In the last decade Margaret Atwood has emerged as a champion of Canadian literature and of the peculiarly Canadian experience of isolation and survival, a theme that runs throughout her poems, three novels and criticism. But Atwood is no narrow, doctrinaire chauvinist…. [Selected Poems] brings together selections from her six books of poetry…. It is fascinating to be able to see the development of Atwood's style and subject matter from book to book in this way; from the beginning, Atwood has had a startlingly original voice, full of toughness and energy and a very powerful intelligence, and she has continued to explore a basic core of subjects—the function and nature of myth; humanity's relationship to nature; the nature of power in human relationships and in the natural world; the possibilities for change and metamorphosis. (p. E6)
Susan Wood, "A Garland of Verse," in Book World—The Washington Post (© 1978, The Washington Post), December 3, 1978, pp. E6-E7.∗
[The poems collected in Two-Headed Poems are] of disappointment, political and personal. The "two-headed poems" are specifically the political ones in the middle of the book where the heads speak for two political bodies joined like Siamese twins who dream of separation. Because the bodies are joined at the head, separation is especially risky. And because the heads speak two different languages, words are especially misleading. (p. 12)
After the wintry middle poems of our political discontent, we may look in the later poems for the progress of seasons to bring new life. But we get just a glimpse of muddy spring, followed by a winter solstice poem. Then, after Easter, it's January again. In other words, the poems reflect no progress of seasons; there is only repetition. Easter is not a matter of rebirth but of dissolution and re-formation….
The years since You Are Happy (1974) have had their effect: these are sadder poems. Elegy marks the passing of time, and it marks these times. It tells of life on the land, and of this land. In the gloom the poet's quick edge still flashes, however, and sometimes cuts too easily. The long prose poem "Marrying the Hangman" proceeds from the true story of a servant woman in colonial Quebec…. Margaret Atwood inventively unfolds the implications of this story, but her quickness flirts with fatuity when she explains that the woman stole clothes because she wanted to be more beautiful, and adds: "This desire in servants was not legal."…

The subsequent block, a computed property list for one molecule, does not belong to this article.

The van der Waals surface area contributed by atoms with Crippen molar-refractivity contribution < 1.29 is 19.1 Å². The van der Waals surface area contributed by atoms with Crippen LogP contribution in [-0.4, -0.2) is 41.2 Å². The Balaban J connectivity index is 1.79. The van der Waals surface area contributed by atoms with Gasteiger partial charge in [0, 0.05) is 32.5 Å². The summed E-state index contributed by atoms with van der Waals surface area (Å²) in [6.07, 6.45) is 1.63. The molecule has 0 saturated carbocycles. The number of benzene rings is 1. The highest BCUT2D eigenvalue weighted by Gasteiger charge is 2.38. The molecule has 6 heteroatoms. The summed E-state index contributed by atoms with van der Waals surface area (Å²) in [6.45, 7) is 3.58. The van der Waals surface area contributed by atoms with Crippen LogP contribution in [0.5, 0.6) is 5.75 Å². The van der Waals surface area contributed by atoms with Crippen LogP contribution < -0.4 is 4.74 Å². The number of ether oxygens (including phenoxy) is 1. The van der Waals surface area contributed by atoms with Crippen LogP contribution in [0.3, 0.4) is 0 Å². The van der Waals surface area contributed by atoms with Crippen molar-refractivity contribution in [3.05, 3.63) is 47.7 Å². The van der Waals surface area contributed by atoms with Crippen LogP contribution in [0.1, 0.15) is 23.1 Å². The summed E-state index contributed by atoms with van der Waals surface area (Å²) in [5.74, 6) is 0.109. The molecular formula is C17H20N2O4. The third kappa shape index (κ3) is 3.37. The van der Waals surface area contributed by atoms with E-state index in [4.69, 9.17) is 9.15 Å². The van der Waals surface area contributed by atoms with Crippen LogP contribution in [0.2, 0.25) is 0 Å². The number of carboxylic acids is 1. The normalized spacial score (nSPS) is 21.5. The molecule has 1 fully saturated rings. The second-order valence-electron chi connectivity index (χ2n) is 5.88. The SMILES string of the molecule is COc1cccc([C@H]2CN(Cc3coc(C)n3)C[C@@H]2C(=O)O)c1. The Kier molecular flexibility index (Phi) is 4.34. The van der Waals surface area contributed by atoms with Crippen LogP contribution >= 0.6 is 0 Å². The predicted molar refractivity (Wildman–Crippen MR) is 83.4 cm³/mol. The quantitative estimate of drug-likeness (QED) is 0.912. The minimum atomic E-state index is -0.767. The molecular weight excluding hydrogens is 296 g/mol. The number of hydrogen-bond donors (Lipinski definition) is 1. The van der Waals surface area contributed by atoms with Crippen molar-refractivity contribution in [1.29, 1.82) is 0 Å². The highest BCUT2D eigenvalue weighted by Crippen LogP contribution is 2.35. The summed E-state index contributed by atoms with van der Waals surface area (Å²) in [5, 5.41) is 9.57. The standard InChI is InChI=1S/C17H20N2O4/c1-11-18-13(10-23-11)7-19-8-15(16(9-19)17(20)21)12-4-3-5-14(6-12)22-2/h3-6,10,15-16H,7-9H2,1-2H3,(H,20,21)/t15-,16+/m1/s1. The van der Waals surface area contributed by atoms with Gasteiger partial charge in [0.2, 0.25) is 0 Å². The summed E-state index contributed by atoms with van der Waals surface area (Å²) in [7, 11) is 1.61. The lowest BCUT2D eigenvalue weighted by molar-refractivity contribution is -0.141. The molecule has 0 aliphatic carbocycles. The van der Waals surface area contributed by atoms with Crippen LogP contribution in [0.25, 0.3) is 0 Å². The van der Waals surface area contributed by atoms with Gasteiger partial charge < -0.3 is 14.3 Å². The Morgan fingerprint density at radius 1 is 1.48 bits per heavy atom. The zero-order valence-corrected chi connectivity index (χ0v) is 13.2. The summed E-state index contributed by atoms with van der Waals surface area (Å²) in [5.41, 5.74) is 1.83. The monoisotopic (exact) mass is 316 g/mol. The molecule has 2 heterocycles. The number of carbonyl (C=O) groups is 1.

The metaphors in these poems are characteristically sharp. The images are often biological, blending disgust and relish. There is that bravura violence: an eye is "crushed by pliers," the heart is a pincushion…. Blood and bleeding are so frequent they may come to seem gratuitous, as when apples are regarded as drops of blood. When, however, the bleeding apple tree is further conceived as showing compassion in the creation of something out of nothing, the apples condensing like dew as well as dripping like blood, we realize the grace of the gratuity. (p. 13)
Marshall Matson, "Yoked by Violence," in Books in Canada, Vol. 8, No. 1, January, 1979, pp. 12-13.
Margaret Atwood's work has a razor-edge incisiveness. Best-known for her literary thesis, Survival,… Atwood's extraordinary talent is in her poetry. Though unmistakably of this country in her images and tone, as a poet Atwood has always been more concerned with private than with public ghosts: the crippling boredom that can strangle love; the vicious cycle of self-gratification that tears men and women apart, and, on a more metaphysical level, the stubborn task of reconciling civilization with this land studded with rocks and peopled with indifference…. [This] singular woman writes with a steeliness unequalled in English poetry today. Her magnificent new book, Two-Headed Poems, is a spare, exquisite and merciless look at the many selves of the poet's persona. Such an examination might be a mere self-indulgence in the hands of a less inspired practitioner, but Atwood's art makes it universal. The two-headed poems are about every one of us…. (p. 50)
Barbara Amiel, "Poetry: Capsule Comments on Canada," in Maclean's Magazine (© 1979 by Maclean's Magazine; reprinted by permission), Vol. 92, No. 3, January 15, 1979, pp. 49-51.∗
To criticize Margaret Atwood's work would require that I forget how much I admired her. Edible Woman, Surfacing and Lady Oracle had been personal supports for me, sturdy fictions knotted with so many of the unmentionable feelings most women and many men recognize. Surely she would bring to her Selected Poems the sardonic messages of her fiction? But she didn't. Not at first, anyway. The initial awkwardness of Selected Poems, however, only underscores the book's resolution.
The Circle Game (1966), first of the six in this collection, seems to begin at the end of something—romantic love? To be sure, love is a recurrent theme for Atwood. The poems included from this book vacillate from monosyllabic punch, to flagrant paunch. A sullen, unfocused anger that will neither burn nor quite die out, is reflected in these poems. There is nothing wrong with writing about life's cool fevers, but Atwood's sin here is that the writing style itself suffers from the lack of focus about which she writes….